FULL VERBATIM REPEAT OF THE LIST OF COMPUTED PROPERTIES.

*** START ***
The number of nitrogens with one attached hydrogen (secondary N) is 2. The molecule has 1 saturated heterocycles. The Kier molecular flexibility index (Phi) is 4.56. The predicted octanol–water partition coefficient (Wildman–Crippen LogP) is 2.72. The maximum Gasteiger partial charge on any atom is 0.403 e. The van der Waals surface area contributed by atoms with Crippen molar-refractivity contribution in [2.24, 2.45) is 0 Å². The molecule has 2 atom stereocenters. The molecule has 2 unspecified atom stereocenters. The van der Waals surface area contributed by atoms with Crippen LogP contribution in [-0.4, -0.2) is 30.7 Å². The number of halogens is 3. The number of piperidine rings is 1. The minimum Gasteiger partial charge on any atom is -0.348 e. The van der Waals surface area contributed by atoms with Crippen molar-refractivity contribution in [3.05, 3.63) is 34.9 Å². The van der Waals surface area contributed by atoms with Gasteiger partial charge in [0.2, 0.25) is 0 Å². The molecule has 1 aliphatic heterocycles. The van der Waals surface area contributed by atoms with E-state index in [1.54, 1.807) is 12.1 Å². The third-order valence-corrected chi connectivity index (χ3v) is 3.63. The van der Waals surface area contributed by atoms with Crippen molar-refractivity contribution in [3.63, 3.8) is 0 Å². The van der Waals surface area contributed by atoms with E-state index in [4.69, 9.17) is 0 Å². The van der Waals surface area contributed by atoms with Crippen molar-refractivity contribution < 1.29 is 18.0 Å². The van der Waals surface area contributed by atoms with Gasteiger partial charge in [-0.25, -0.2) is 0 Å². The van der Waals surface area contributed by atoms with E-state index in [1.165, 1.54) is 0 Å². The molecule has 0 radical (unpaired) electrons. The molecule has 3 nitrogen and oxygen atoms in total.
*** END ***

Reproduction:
The number of nitrogens with one attached hydrogen (secondary N) is 2. The molecule has 1 saturated heterocycles. The Kier molecular flexibility index (Phi) is 4.56. The predicted octanol–water partition coefficient (Wildman–Crippen LogP) is 2.72. The maximum Gasteiger partial charge on any atom is 0.403 e. The van der Waals surface area contributed by atoms with Crippen molar-refractivity contribution in [2.24, 2.45) is 0 Å². The molecule has 2 atom stereocenters. The molecule has 2 unspecified atom stereocenters. The van der Waals surface area contributed by atoms with Crippen LogP contribution in [-0.4, -0.2) is 30.7 Å². The number of halogens is 3. The number of piperidine rings is 1. The minimum Gasteiger partial charge on any atom is -0.348 e. The van der Waals surface area contributed by atoms with Crippen molar-refractivity contribution in [3.05, 3.63) is 34.9 Å². The van der Waals surface area contributed by atoms with Gasteiger partial charge in [0.2, 0.25) is 0 Å². The molecule has 1 aliphatic heterocycles. The van der Waals surface area contributed by atoms with E-state index in [1.54, 1.807) is 12.1 Å². The third-order valence-corrected chi connectivity index (χ3v) is 3.63. The van der Waals surface area contributed by atoms with Crippen molar-refractivity contribution in [3.63, 3.8) is 0 Å². The van der Waals surface area contributed by atoms with E-state index in [4.69, 9.17) is 0 Å². The van der Waals surface area contributed by atoms with Crippen molar-refractivity contribution < 1.29 is 18.0 Å². The van der Waals surface area contributed by atoms with Gasteiger partial charge in [-0.25, -0.2) is 0 Å². The van der Waals surface area contributed by atoms with E-state index in [1.165, 1.54) is 0 Å². The molecule has 0 radical (unpaired) electrons. The molecule has 3 nitrogen and oxygen atoms in total.